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What could be better than a single tiny house? Multiple tiny houses in a row! We went looking for our favorite tiny home communities to showcase the creative ways people are elevating the tiny home experience. And if you haven’t seen them yet, you need to check them out now.
You might be surprised by what we found. It’s not just about trailer-like tiny home parks. There are tiny home hotels, tiny home condos, tiny home B&Bs, and much more. Read on to find out how people are banding together to share this unique lifestyle.
What Are Tiny House Communities?
The conventional wisdom is that people build and live in tiny houses as a rejection of the modern-day 21st-century hustle-and-bustle. Owners are looking to find peace of mind in the solitude of the country, or the mountains, or the lake, and consume and use less.
Don’t get us wrong: That’s certainly part of the attraction. But as tiny house living has evolved, it has brought enthusiasts together. Tiny house communities are popping up all over the country. Trulia, an online web portal devoted to real estate, estimates there are more than 50 projects nationally, but that number changes every day. Turns out not only that tiny home enthusiasts enjoy living with people who think like them, but they’re also opportunistic and thinking of ways to share the tiny passion with the world.
Benefits of Tiny Home Communities
Our favorite tiny home communities are the ones where owners are thinking about ways to conserve even beyond a smaller property. Why do people choose to live in communities? Interaction is important in our lives. Having people who think as we do is important. But more than that, it’s a way to extend the common interest of sustainable living. Instead of everyone having a lawn mower, you can share one or two!
Some areas are experimenting to find out if tiny home communities might help returning veterans or curb homelessness. Those purpose-built communities are popping up in areas such as Syracuse, New York; Austin, Texas; Seattle, Washington, and Los Angeles, California.
Getting into a Community
We already know that building a single tiny house can be tricky from a zoning standpoint. Municipalities aren’t quite sure where these structures fit in the continuum between mobile home and mansion. In the search for our favorite tiny home communities, we found some projects that had failed to come to fruition. The concern for municipalities, of course, is with tiny home communities that are built to host homes on wheels. It encourages a transient lifestyle, which some community leaders may not feel comfortable with.
This article in the Guardian newspaper asks just that question about where tiny home communities fit. On the flip side though, some of the properties on the list of our favorite tiny home communities are built to last. They have thought about everything. If you’re concerned, take note of this: A few years back, Architect Magazine studied the phenomenon and found that California, Oregon, Texas, North Carolina, and Florida were the best states for tiny house acceptance.
How We Researched Our Favorite Tiny Home Communities
Tiny home communities have captured the fascination of the nation’s press. Lifestyle and home writers are looking for new and unusual stories all the time. One of their focal points has been communities, even though some haven’t quite come to fruition.
We explored many sites devoted to tiny house living to come up with our favorite tiny home communities. One of the sites we consulted was The Spruce, a home design portal. We also looked at Microabode, which is devoted to sustainability and tiny home living. Naturally, we checked out TinyhomeExpedition as well, a site which speaks for itself.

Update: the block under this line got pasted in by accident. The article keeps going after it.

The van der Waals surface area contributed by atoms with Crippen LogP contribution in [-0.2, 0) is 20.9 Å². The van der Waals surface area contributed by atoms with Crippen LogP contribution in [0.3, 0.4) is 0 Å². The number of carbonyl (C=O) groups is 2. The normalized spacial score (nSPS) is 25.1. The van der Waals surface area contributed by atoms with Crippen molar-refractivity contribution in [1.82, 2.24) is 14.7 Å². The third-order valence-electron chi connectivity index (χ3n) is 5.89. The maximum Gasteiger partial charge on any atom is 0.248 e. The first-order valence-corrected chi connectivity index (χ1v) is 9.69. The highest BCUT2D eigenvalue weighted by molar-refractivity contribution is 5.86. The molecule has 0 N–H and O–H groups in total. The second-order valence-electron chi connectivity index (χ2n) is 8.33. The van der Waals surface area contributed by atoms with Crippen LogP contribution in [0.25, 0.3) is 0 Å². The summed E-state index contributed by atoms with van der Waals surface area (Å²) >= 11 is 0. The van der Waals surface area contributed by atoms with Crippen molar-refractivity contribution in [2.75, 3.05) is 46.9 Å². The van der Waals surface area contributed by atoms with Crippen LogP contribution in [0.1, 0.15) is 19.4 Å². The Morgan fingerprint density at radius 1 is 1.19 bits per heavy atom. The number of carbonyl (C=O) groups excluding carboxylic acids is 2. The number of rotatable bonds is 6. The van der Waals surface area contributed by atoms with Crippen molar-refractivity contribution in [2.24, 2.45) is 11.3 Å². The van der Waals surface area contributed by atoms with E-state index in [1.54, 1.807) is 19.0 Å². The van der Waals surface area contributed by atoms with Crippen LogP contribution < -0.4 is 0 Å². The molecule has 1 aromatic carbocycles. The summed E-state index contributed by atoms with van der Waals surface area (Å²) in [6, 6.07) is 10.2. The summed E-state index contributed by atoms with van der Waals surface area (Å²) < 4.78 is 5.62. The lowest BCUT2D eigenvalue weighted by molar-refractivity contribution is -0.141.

In the search for our favorite tiny home communities, we looked for examples in every part of the country that offered creative ideas for living and that little something extra. You’ll see what we mean when you start checking out our list below.
Boiceville Rental Cottages, Ithaca, New York
The Finger Lakes region is one of New York’s best-kept secrets. It is a hotbed for wine-making, craft-brewing, and other innovation in foods and beverages. The creativity and excellent planning of Boiceville Rental Cottages outside Ithaca, New York, make this a natural for the list of our favorite tiny home communities.
Boiceville also happens to be one of the first tiny home communities. It consists of 140 tiny houses and two dog parks. Choices are abundant in this rental-only community. You can go small, with a studio-sized tiny house of about 540 square feet, or go big, relatively speaking, with a gatehouse 2-bedroom and office. Which, at 1,170 feet, probably pushes the definition of tiny.
The point, of course, is that Boiceville offers a little bit of everything in a natural setting southeast of Ithaca. You’ll be 10 minutes or less from two world-class colleges, Cornell University and Ithaca College. Traveling just a little further will get you to Cayuga Lake. Keep going north, and you’re in the heart of the Finger Lakes. Prices start at $1,150 per month. The Boiceville owners just opened their second community, La Bourgade, overlooking Seneca Lake.
Caravan Tiny House Hotel, Portland, Oregon
As the tiny house movement became popular, it was inevitable that entrepreneurs would step forward with different ideas for making money. So the next entry on the list of our favorite tiny home communities isn’t long-term living or rentals. The Caravan Tiny House Hotel is about 3.5 miles north of Portland in one of the city’s art districts, in the midst of restaurants and other storefronts. The Caravan consists of six one-bedroom tiny homes of various designs. They each have very modern names, ranging from the Skyline and Kangablue to the Caboose and Pacifica. Winter rates are between $125 and $150 a night. In the summertime, the price goes up to $150 to $200. Rentals by the week may land you a discount. All of the homes are 170 square feet or smaller and stocked as you would expect in a hotel — and then some.